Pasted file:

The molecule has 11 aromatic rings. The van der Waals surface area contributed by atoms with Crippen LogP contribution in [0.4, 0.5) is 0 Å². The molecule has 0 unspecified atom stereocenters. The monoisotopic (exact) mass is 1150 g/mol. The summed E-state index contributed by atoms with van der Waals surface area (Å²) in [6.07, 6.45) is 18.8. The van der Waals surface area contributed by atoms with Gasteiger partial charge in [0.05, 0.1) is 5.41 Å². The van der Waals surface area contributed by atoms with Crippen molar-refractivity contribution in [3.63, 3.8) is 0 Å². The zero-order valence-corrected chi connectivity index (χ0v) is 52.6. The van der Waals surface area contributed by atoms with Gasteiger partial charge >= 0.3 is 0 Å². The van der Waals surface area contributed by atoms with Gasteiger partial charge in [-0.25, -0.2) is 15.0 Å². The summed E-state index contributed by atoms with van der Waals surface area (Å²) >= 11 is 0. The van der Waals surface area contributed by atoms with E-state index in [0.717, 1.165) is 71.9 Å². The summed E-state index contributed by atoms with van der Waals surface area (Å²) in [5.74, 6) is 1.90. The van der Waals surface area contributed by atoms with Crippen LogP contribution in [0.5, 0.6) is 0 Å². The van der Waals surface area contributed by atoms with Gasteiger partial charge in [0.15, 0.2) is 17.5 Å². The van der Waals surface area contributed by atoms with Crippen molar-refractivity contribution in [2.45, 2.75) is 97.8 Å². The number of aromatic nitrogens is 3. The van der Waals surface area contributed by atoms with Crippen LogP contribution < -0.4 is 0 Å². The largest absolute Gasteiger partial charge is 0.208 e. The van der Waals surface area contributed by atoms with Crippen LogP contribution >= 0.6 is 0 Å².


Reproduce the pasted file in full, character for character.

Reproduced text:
The molecule has 11 aromatic rings. The van der Waals surface area contributed by atoms with Crippen LogP contribution in [0.4, 0.5) is 0 Å². The molecule has 0 unspecified atom stereocenters. The monoisotopic (exact) mass is 1150 g/mol. The summed E-state index contributed by atoms with van der Waals surface area (Å²) in [6.07, 6.45) is 18.8. The van der Waals surface area contributed by atoms with Gasteiger partial charge in [0.05, 0.1) is 5.41 Å². The van der Waals surface area contributed by atoms with Crippen molar-refractivity contribution in [3.63, 3.8) is 0 Å². The zero-order valence-corrected chi connectivity index (χ0v) is 52.6. The van der Waals surface area contributed by atoms with Gasteiger partial charge >= 0.3 is 0 Å². The van der Waals surface area contributed by atoms with Gasteiger partial charge in [-0.25, -0.2) is 15.0 Å². The summed E-state index contributed by atoms with van der Waals surface area (Å²) >= 11 is 0. The van der Waals surface area contributed by atoms with E-state index in [0.717, 1.165) is 71.9 Å². The summed E-state index contributed by atoms with van der Waals surface area (Å²) in [5.74, 6) is 1.90. The van der Waals surface area contributed by atoms with Crippen LogP contribution in [0.5, 0.6) is 0 Å². The van der Waals surface area contributed by atoms with Gasteiger partial charge in [0.15, 0.2) is 17.5 Å². The van der Waals surface area contributed by atoms with Crippen molar-refractivity contribution in [2.45, 2.75) is 97.8 Å². The number of aromatic nitrogens is 3. The van der Waals surface area contributed by atoms with Crippen LogP contribution < -0.4 is 0 Å². The largest absolute Gasteiger partial charge is 0.208 e. The van der Waals surface area contributed by atoms with Crippen LogP contribution >= 0.6 is 0 Å².